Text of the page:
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Cameras secretly record life in Manhattan Surveillance threatens privacy, group says


NEW YORK -- Millions of people who live or work in Manhattan, or visit, are being secretly videotaped every day on public streets, sidewalks and parks by a proliferating array of surveillance cameras, according to a study by the New York Civil Liberties Union.

A block-by-block survey by volunteers found 2,380 surveillance cameras trained on public spaces, and the group says its total is undoubtedly conservative.

"Someone is watching where you're going and what you're doing," said the group's executive director, Norman Siegel.

The group is proposing that city and state officials hold hearings and adopt regulations intended to prevent the abuse of public surveillance. These measures include posting signs telling people that they are under surveillance, requiring camera owners to register their equipment and setting a time limit on how long tapes can be retained.

Although it is not certain who owns the cameras, the survey estimated that 2,000 are operated by private entities and the remainder by government agencies.

Mayor Rudolph W. Giuliani has endorsed the use of video surveillance to enhance public safety. His police commissioner, Howard Safir, said yesterday that such cameras had proved "incredibly effective," cutting crime by 30 percent to 50 percent in public housing projects. "The citizens love them," he said.

"You have no right to privacy in a public place," Safir added, and "no court order is required" to use cameras.

Critics say that while cameras may have legitimate uses as crime-fighting tools, the unfettered spread of surveillance threatens private freedom. That is especially true in New York, they say, where diversity and tolerance have been a magnet for unorthodox people seeking the big city's cloak of anonymity.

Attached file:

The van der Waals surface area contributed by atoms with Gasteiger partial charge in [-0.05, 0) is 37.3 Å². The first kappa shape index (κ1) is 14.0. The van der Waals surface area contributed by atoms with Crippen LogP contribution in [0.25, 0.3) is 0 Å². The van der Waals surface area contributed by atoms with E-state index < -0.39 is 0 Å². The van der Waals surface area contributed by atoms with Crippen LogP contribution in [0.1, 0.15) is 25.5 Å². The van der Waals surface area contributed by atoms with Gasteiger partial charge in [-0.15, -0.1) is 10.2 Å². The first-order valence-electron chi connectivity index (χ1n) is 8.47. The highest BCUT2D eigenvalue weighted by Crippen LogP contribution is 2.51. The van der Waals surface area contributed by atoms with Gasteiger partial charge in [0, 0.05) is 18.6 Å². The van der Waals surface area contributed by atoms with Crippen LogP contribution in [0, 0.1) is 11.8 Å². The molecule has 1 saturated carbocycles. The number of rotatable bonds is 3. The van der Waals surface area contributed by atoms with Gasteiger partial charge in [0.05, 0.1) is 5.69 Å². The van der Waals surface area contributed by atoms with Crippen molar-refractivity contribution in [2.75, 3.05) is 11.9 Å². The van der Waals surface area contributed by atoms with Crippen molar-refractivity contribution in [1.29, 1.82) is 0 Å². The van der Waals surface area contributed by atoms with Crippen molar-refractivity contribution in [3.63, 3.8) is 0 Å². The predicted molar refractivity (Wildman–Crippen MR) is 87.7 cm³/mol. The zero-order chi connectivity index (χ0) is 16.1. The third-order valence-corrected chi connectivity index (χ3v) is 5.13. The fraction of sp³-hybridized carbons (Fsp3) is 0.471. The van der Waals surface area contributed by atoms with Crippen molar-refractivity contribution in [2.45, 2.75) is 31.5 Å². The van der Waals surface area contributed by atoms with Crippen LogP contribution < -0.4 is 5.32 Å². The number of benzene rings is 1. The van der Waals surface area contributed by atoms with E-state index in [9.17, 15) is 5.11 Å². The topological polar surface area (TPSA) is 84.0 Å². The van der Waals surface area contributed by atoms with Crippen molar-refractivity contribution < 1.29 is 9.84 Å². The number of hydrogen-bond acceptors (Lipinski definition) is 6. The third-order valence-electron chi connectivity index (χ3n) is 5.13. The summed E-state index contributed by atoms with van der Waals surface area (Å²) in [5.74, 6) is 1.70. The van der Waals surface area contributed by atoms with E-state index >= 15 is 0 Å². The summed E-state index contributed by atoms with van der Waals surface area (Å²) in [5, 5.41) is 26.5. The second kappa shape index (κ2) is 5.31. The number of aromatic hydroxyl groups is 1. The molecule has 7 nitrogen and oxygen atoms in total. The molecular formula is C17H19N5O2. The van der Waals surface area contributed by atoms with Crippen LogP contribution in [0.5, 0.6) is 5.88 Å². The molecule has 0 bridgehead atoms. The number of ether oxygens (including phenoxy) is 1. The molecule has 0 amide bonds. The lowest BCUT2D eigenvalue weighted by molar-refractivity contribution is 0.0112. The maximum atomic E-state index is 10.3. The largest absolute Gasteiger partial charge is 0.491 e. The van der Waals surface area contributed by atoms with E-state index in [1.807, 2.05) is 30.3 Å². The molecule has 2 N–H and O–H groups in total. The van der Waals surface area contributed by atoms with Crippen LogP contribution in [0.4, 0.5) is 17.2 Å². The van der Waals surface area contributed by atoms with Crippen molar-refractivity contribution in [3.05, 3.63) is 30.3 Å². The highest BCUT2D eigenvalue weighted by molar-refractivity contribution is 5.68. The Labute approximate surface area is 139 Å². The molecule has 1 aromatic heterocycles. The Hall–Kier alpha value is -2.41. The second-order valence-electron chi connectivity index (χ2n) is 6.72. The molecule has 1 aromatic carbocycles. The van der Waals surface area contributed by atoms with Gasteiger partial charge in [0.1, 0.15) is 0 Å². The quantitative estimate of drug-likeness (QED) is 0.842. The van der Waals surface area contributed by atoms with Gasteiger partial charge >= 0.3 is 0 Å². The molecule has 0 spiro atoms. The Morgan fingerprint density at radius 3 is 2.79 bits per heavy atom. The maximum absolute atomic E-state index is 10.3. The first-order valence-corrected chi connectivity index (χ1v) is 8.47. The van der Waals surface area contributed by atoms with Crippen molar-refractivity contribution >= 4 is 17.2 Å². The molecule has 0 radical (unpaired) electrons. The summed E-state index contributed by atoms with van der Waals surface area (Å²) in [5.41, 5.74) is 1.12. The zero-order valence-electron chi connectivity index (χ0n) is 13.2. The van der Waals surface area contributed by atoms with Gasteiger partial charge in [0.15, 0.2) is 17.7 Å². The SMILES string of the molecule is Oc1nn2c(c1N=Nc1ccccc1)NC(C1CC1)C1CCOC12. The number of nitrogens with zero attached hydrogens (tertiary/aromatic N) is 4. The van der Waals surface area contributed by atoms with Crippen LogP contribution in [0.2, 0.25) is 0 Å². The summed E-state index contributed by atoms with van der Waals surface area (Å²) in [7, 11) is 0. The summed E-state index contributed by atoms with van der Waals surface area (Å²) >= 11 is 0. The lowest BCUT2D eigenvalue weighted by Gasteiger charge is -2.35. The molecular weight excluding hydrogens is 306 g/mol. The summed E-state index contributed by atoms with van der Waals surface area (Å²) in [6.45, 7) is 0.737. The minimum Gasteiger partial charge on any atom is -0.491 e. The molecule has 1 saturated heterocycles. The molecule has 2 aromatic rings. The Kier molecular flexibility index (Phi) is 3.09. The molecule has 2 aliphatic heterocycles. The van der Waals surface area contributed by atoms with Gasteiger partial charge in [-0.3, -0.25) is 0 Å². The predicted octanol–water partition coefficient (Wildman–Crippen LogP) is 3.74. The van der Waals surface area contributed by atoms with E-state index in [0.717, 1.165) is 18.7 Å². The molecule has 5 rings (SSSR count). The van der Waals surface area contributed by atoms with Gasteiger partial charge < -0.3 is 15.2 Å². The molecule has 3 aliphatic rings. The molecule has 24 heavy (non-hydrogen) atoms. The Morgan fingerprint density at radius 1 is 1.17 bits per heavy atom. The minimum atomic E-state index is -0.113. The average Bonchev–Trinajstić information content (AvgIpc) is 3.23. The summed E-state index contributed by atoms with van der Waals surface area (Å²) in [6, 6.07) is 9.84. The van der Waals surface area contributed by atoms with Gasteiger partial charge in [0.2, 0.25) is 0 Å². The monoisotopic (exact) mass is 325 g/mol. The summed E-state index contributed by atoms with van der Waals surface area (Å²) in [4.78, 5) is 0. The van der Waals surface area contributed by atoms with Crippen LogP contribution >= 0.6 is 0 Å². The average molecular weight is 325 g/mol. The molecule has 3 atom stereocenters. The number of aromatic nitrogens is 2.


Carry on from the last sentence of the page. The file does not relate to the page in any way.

"We're a hub for freedom of thought, action and lifestyle," Siegel said.

"If you want to have pink and gray hair, this is a place where people can be whatever they are. There's a right to be anonymous and not be observed by government."

Most of the surveillance cameras are on Wall Street and in midtown, the survey found, and the biggest concentration -- 70 -- is found in three blocks around Madison Square Garden. "We were really shocked to see how many cameras are out there," Siegel added.

As civil liberties workers pressed colored push pins, each one NTC representing a camera, into a 10-foot-long map of Manhattan at a news conference yesterday, they found that the pins were too dense in some places to accommodate all of them.

Siegel said of one block of Wall Street, "I don't think we can get any more pins in there."

"We should be driving the technology, not the technology driving us," he said. "The cameras are already here, but without any public debate or rules, and it raises a slew of questions.

"Most New Yorkers don't know they're being taped," Siegel said. By releasing the map and giving information about the cameras on the group's Web site, he hopes to provoke debate. "We're not filing suit now; we're going to the court of public opinion."

Pub Date: 12/13/98

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